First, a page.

In my last column (November) I discussed Henry Hazlitt’s views on the economic effects of unions, exclusive representation and mandatory bargaining, labor’s alleged bargaining-power disadvantage, and the right to strike. Here I will discuss three other aspects of Hazlitt’s views on American unionism: involuntary unionism, government-employee unionism, and what he called the “Grand Illusion” of labor solidarity.
Correctly understood, freedom of association is each person’s right to affiliate with any group pursuing legal ends that is willing to associate with him. Logically, this implies that each person is free to abstain from affiliation even if the group is eager for him to join. American unionism under the National Labor Relations Act is not based on freedom of association because where there is a certified union, individual workers may not abstain from associating. Moreover, American union law violates employers’ freedom of association by mandating good-faith bargaining. American unionism is involuntary unionism. Hazlitt put it this way:
In accordance with the principle of freedom of peaceful association, the law should not prohibit unions, but neither should it go out of its way to encourage them. Certainly the government should not continue, as it does in the United States, to turn itself in effect into a union-organizing agency and to force employers to negotiate with unions.1
Voluntary unions would, according to Hazlitt, have legitimate functions to perform:
There are, no doubt, areas in which the activities of unions, wisely directed, could be on the whole beneficent—in negotiating with individual employers, for example, concerning hours of work and such conditions of work as light, air, sanitary arrangements, rest rooms, coffee breaks, shop rules, grievance machinery, and the like.2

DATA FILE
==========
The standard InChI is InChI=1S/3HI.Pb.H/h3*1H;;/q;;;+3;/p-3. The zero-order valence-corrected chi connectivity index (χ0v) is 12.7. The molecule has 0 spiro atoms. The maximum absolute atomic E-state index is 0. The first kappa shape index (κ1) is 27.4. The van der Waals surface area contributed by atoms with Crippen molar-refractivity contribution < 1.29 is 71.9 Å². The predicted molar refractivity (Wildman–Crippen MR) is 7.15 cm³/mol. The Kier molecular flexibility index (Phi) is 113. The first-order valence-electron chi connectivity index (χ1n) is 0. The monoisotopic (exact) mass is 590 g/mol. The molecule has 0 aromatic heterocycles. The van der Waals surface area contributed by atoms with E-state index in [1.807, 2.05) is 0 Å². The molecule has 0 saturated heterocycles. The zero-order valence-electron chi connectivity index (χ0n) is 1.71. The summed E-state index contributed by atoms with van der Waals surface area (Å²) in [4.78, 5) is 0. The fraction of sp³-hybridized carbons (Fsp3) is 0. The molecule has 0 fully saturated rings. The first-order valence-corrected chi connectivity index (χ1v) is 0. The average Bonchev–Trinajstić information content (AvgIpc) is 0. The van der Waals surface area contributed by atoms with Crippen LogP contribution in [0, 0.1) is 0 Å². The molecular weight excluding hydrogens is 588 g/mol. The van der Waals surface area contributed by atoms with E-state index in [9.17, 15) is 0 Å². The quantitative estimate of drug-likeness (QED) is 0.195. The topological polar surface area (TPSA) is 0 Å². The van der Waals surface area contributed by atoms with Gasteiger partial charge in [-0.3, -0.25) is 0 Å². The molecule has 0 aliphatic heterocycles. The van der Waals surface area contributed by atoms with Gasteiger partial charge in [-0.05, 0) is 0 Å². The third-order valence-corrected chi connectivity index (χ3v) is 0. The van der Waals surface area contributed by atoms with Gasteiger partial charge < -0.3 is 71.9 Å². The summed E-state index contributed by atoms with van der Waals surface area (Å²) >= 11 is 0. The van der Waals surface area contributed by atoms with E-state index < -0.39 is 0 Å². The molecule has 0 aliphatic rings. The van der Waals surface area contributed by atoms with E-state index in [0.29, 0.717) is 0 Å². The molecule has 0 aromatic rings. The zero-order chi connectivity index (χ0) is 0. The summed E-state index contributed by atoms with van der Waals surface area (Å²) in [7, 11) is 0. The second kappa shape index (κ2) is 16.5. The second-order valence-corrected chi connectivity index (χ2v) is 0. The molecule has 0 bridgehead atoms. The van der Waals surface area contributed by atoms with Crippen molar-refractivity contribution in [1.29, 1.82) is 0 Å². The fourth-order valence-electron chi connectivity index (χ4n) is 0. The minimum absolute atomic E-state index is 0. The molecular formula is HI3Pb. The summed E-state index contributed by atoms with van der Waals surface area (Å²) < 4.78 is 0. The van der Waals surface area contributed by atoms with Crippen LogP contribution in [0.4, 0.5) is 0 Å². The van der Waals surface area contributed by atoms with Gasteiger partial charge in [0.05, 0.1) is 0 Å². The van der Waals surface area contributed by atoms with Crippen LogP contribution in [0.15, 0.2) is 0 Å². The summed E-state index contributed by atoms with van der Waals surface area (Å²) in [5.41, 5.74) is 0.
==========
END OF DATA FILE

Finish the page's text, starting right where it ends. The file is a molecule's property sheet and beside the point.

In 1946 he stated that the legitimate functions of voluntary unions would include assuring “that all of their members get the true market value of their services.”3 That is, any worker who felt that he wasn’t being paid the full value of his services should be free to designate a willing union to bargain for him with an employer who was willing to bargain. He then went on to state that it is highly unlikely that most workers would be in such a situation because underpaid workers are a profit opportunity for other employers to bid wages up.
Hazlitt thought that the principle of freedom of association also justified voluntary government-employee unions. However, he advocated strict limits to the scope of collective bargaining in the government sector.
They [civil servants], like private employees, should not be prohibited from joining unions. They, too, should enjoy the right to freedom of peaceable association. But no government unit for which these public employees work should be under any legal obligation whatever to recognize or negotiate with such unions. . . . It is . . . an absurdity for the public authorities to make agreements or “contracts” with these unions. The terms of employment should be set by the government directly with the individual employee.4
Hazlitt also held that third-party arbitration was never proper in the government sector.